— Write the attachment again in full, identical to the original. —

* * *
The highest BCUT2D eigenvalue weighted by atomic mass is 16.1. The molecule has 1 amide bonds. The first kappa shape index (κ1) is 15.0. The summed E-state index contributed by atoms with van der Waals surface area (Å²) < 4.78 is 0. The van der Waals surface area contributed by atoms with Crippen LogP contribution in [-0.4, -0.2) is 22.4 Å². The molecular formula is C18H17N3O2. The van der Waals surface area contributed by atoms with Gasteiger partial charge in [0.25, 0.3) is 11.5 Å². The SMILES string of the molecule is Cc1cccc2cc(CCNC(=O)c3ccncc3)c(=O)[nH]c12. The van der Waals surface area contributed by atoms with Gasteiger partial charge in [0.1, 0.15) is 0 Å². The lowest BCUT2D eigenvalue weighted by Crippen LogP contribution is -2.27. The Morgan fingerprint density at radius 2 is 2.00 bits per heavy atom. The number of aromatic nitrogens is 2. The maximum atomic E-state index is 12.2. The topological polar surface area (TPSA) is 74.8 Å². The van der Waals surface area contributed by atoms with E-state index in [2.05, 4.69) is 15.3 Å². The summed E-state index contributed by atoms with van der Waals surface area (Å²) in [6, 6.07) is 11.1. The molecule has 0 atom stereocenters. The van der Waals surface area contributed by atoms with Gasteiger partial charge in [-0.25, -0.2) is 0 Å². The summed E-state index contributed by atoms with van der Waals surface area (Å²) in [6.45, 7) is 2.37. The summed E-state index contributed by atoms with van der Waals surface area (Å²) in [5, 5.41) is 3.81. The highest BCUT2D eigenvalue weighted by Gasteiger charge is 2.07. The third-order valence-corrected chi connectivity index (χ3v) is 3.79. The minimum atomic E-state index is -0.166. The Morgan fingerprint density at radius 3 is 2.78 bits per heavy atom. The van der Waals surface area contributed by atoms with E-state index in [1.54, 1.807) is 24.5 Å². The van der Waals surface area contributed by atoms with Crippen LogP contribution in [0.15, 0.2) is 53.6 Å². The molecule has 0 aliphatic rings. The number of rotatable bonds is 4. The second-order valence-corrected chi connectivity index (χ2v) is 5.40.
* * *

The highest BCUT2D eigenvalue weighted by atomic mass is 16.1. The molecule has 1 amide bonds. The first kappa shape index (κ1) is 15.0. The summed E-state index contributed by atoms with van der Waals surface area (Å²) < 4.78 is 0. The van der Waals surface area contributed by atoms with Crippen LogP contribution in [-0.4, -0.2) is 22.4 Å². The molecular formula is C18H17N3O2. The van der Waals surface area contributed by atoms with Gasteiger partial charge in [0.25, 0.3) is 11.5 Å². The SMILES string of the molecule is Cc1cccc2cc(CCNC(=O)c3ccncc3)c(=O)[nH]c12. The van der Waals surface area contributed by atoms with Gasteiger partial charge in [0.1, 0.15) is 0 Å². The lowest BCUT2D eigenvalue weighted by Crippen LogP contribution is -2.27. The Morgan fingerprint density at radius 2 is 2.00 bits per heavy atom. The number of aromatic nitrogens is 2. The maximum atomic E-state index is 12.2. The topological polar surface area (TPSA) is 74.8 Å². The van der Waals surface area contributed by atoms with E-state index in [2.05, 4.69) is 15.3 Å². The summed E-state index contributed by atoms with van der Waals surface area (Å²) in [6, 6.07) is 11.1. The molecule has 0 atom stereocenters. The van der Waals surface area contributed by atoms with Gasteiger partial charge in [-0.25, -0.2) is 0 Å². The summed E-state index contributed by atoms with van der Waals surface area (Å²) in [6.45, 7) is 2.37. The summed E-state index contributed by atoms with van der Waals surface area (Å²) in [5, 5.41) is 3.81. The highest BCUT2D eigenvalue weighted by Gasteiger charge is 2.07. The third-order valence-corrected chi connectivity index (χ3v) is 3.79. The minimum atomic E-state index is -0.166. The Morgan fingerprint density at radius 3 is 2.78 bits per heavy atom. The van der Waals surface area contributed by atoms with E-state index in [1.54, 1.807) is 24.5 Å². The van der Waals surface area contributed by atoms with Crippen LogP contribution in [0.15, 0.2) is 53.6 Å². The molecule has 0 aliphatic rings. The number of rotatable bonds is 4. The second-order valence-corrected chi connectivity index (χ2v) is 5.40.